I'm standing inside the Hayden Planetarium in The American Museum of Natural History inside Central Park. The lights dim inside the giant dome, soft music begins to swell and beneath me, I watch as slowly our world falls away beneath our feet.
It becomes a dinner plate, a tennis ball, a penny, before disappearing completely, and constellations and galaxies tear past us at the speed of light. One hundred thousand, one million, one billion light years in the blink of an eye.
Panning out to the immeasurable expanse, that haunting, harrowing reminder settles within each person in that dome. It's equally as funny as depressing, really, how we can fill ourselves with so many menial distractions to avoid thinking about the fact that we are conscious self-aware blips hurtling through perpetual nothingness on a big hot rock with no explanation or reason as to why.
Once we leave the theater, we walk through a ginormous spiral platform which leads us through the 13 billion years of our universe since The Big Bang. And at the final step, one singular human hair is encased in plastic.
The width of that single hair, representing the recorded era that humans have existed on planet Earth.
When put in comparison like that, the vast multi-story spiral platform against that single human hair, stirred sentiments that have existed within in me since I can remember, but over the years have gotten buried, unearthed and reburied periodically, depending on the conditions, conversations and catalysts available.
"I can't tell them. There's no way I can explain it and write it all down without them instantly thinking I've completely lost it, fearing me, or loathing me entirely." I told him later that evening.
"Then why were you given the capacity to think it and to write it, if you weren't supposed to say it?" He replied.
I had no answer.
This is gonna be big.
This is gonna be dark and weird and scary and fucked up, but it's also motherfucking powerful and fundamental and so fucking necessary to think about.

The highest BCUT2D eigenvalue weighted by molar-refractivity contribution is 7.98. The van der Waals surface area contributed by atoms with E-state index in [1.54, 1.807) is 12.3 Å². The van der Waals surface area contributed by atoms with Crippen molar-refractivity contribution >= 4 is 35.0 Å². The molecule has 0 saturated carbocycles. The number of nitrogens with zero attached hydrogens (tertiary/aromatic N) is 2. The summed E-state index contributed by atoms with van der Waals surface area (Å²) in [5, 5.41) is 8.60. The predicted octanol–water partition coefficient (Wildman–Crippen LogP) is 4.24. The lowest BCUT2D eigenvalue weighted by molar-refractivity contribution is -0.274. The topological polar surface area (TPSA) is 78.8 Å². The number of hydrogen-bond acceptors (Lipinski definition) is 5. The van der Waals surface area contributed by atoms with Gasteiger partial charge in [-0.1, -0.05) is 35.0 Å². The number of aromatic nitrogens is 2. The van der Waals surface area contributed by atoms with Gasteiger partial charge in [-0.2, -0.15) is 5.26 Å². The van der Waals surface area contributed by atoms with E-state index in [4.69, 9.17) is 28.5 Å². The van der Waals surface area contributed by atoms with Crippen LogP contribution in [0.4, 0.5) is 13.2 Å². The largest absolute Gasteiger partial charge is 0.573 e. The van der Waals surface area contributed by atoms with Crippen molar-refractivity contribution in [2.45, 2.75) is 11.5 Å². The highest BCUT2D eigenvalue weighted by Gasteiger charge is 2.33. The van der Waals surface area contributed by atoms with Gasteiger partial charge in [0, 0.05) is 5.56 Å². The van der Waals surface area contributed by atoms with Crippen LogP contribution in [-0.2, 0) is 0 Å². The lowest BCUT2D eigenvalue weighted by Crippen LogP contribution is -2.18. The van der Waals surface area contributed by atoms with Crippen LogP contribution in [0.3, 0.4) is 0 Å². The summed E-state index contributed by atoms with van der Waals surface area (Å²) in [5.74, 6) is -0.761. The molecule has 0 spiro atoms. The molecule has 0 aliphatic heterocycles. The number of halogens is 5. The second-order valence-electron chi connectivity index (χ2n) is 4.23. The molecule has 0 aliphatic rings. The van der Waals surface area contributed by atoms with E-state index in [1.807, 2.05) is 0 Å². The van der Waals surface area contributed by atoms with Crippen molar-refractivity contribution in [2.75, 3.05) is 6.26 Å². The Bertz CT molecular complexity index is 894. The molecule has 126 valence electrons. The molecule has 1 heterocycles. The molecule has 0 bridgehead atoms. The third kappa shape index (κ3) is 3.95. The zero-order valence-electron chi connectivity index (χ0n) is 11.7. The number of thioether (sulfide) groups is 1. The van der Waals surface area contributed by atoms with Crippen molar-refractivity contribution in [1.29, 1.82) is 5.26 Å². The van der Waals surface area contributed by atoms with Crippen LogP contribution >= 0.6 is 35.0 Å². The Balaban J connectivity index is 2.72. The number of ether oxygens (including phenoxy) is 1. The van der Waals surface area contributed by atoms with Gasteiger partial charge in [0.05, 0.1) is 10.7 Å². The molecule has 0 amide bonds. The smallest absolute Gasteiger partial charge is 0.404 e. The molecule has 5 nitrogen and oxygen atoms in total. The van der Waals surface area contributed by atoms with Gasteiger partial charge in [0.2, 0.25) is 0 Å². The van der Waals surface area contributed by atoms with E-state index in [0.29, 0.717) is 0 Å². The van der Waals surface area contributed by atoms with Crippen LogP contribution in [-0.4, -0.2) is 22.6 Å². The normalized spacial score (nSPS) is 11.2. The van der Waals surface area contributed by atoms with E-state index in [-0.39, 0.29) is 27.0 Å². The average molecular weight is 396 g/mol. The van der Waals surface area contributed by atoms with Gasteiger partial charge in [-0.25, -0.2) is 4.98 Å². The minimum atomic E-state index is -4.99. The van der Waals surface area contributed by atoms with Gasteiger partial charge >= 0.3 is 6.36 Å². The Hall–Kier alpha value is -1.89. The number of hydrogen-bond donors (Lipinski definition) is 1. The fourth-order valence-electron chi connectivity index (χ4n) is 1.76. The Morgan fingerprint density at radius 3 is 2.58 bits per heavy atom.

I don't know how or where to say it, but I just know I gotta.
Do you ever get that feeling, like this indescribable energy or almost inhuman vibe that you should do something? Or that you shouldn't do something?
Why do we grasp the air with our fingers or hold our hands up in front of us and gesticulate from our chests when we struggle to explain something?
I have never been religious because my mindset counteracts it, but the faith in the beliefs that I hold true are so earth-shatteringly powerful it scares me sometimes. It goes beyond belief, and it feels like knowledge to me.
One of those beliefs - fuck it - truths, is that humans never came from Earth. I'll be damned if anyone can look at that singular human hair and say that the Earth was just waiting for us to arrive.
And the other is that we are a juncture, a breakthrough point in the trajectory of human evolution. Whether or not it is immediately obvious, human history is repeating itself and we are once again falling into tribes. And, from my perspective anyway, two distinctly different and contrasting tribes.
I've said this from my first ever blog post - I called them silver and grey. But under any name, the philosophy is the same. The archaic thinkers, the convoluted minds focused on old money and outdated paradigms. Then there are the fertile minds, indigo children, hippies, free spirits laughably dismissed and demonised for being 'out there' or trying to 'stick it to the man'.
The world was never ready for that way of thinking, but now it is, because of one distinct catalyst.
Online communities and cyber-tribes are evident all across the web, from social networks to blogging to which celebrities we follow.
And while I try and formulate the words for these positively bombastic thoughts and beliefs and truths that are weaving their way into my brain from some divine inspiration, I feel we must ask ourselves:
What will we do with this interconnection of global unity?